What is News?
What may be the more appropriate question is: What makes a story newsworthy enough to get picked up by the media? Here are a few rules of thumb to determine if you have a news angle worthy of press coverage.
Youve Done PR the Hard Way Long Enough
As a business, non-profit or association manager, let the tacticians handle the special events, brochures and press releases from now on.
Public Relations 8 Fix Factors
I say to business, non-profit and association managers, a key part of your job description is ? or should be ? do everything you can to help your organization's public relations effort as it strives to persuade important outside stakeholders to your way of thinking. Especially when it's YOUR PR program that is tasked to move those stakeholders to behaviors that lead to the success of YOUR department or division.
Sound Like Your Situation?
What a shame! Potentially productive public relations people resting on their oars in a large organization. Just kind of tinkering with tactics and leaving target audience perceptions (and behaviors) to pretty much do their own thing.
Time Your News Release For Maximum Publicity
"Cindy, where's that story? I need it yesterday!"
Publicity: Five Tips for Calling a Reporter
Always ask, "Is now a good time?"
Prep for a Successful Trade Show
Well, autumn is upon us and with the onset of this season comes cleaner air and colourful outdoor scenery and, it is also prime season for trade shows. Sure, trade shows happen all throughout the year but, with many areas recognizing small business month/week, there is a greater opportunity for entrepreneurs to showcase their products or services to their target markets.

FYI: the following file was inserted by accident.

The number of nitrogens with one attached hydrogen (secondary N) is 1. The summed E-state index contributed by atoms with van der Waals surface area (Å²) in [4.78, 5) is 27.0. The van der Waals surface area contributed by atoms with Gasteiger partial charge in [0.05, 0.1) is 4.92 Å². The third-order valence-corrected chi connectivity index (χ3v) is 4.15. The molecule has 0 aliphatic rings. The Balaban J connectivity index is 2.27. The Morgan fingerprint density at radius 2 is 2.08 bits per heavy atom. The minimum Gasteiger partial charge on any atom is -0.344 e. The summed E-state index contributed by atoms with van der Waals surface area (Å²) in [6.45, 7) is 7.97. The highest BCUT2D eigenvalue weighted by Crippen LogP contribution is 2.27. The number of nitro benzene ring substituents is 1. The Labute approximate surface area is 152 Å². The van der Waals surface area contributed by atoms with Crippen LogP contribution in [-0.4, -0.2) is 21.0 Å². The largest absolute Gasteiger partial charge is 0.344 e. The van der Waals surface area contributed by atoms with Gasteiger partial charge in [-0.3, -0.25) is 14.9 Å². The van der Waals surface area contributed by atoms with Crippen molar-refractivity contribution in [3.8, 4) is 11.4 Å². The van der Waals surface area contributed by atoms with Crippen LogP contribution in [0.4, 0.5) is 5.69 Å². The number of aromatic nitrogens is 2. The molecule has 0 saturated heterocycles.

Media Kit: 25 Component Possibilities
Media kits include a combination of information whether created for electronic delivery or print. The number of components depends on the kit's focus and intention. For instance, an author's kit would include a different combination of information than a service business, or a multifaceted company or speaker.
Media Relations: When Google Got Googled
Before meeting my soon-to-be-wife for the first time, I "Googled" her. Google, with its amazing alacrity, turned up several documents in less than a second.
A Winning Public Relations Game Plan
You want to sell your products or services, and that means good money management, top quality products or services, and hard work on your part. But, for REAL success, the icing on the cake is public relations.
Three Publicity Tips for Marketing-Minded Financial Planners
Financial planners, the first thing to know about reporters is this: they are busy.
How To Write More Powerfully For PR, Offline And Online
Years ago when my Dad owned a group of local newspapers I spent my school and college vacations working in the editorial office. We used to amuse ourselves over our sandwiches at lunchtime looking through and trashing the endless press releases that would arrive in the mail each day, all beautifully produced with glossy photographs (this was in pre-internet days).
Getting Traffic Through Publicity
If your reading this, you must be online and most likely have a website. You must also be interested in making money from this website, but there is only one way you can do that- traffic and lots of it.
Marketing-Minded Financial Planners, Make Your Web Site a Resource for the Media
Reporters, by nature, are curious people.
What? You Havent Got a Capability Statement?
What's a Capability Statement?
|© Athifea Distribution LLC - 2013|